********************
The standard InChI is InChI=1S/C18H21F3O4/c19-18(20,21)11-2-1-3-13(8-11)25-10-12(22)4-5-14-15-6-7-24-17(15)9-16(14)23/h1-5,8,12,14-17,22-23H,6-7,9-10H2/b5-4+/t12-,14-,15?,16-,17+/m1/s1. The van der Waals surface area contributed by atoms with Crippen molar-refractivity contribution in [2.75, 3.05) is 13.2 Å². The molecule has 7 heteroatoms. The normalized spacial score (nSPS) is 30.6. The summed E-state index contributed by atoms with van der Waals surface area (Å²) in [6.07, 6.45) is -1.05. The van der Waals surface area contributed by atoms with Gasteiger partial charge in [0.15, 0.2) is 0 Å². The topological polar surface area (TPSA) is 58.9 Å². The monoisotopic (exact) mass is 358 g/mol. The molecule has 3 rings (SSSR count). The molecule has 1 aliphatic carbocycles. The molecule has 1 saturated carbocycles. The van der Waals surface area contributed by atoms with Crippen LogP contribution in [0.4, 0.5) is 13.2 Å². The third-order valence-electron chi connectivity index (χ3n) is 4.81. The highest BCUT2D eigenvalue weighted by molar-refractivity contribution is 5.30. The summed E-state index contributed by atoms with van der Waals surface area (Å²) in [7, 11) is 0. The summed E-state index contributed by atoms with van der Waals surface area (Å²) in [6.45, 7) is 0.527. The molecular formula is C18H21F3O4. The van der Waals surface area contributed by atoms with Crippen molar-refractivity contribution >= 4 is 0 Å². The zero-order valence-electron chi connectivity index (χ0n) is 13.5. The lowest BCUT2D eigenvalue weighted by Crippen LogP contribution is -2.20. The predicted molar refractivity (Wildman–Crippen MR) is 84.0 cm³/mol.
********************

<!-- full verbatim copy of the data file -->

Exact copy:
The standard InChI is InChI=1S/C18H21F3O4/c19-18(20,21)11-2-1-3-13(8-11)25-10-12(22)4-5-14-15-6-7-24-17(15)9-16(14)23/h1-5,8,12,14-17,22-23H,6-7,9-10H2/b5-4+/t12-,14-,15?,16-,17+/m1/s1. The van der Waals surface area contributed by atoms with Crippen molar-refractivity contribution in [2.75, 3.05) is 13.2 Å². The molecule has 7 heteroatoms. The normalized spacial score (nSPS) is 30.6. The summed E-state index contributed by atoms with van der Waals surface area (Å²) in [6.07, 6.45) is -1.05. The van der Waals surface area contributed by atoms with Gasteiger partial charge in [0.15, 0.2) is 0 Å². The topological polar surface area (TPSA) is 58.9 Å². The monoisotopic (exact) mass is 358 g/mol. The molecule has 3 rings (SSSR count). The molecule has 1 aliphatic carbocycles. The molecule has 1 saturated carbocycles. The van der Waals surface area contributed by atoms with Crippen LogP contribution in [0.4, 0.5) is 13.2 Å². The third-order valence-electron chi connectivity index (χ3n) is 4.81. The highest BCUT2D eigenvalue weighted by molar-refractivity contribution is 5.30. The summed E-state index contributed by atoms with van der Waals surface area (Å²) in [7, 11) is 0. The summed E-state index contributed by atoms with van der Waals surface area (Å²) in [6.45, 7) is 0.527. The molecular formula is C18H21F3O4. The van der Waals surface area contributed by atoms with Crippen molar-refractivity contribution >= 4 is 0 Å². The zero-order valence-electron chi connectivity index (χ0n) is 13.5. The lowest BCUT2D eigenvalue weighted by Crippen LogP contribution is -2.20. The predicted molar refractivity (Wildman–Crippen MR) is 84.0 cm³/mol.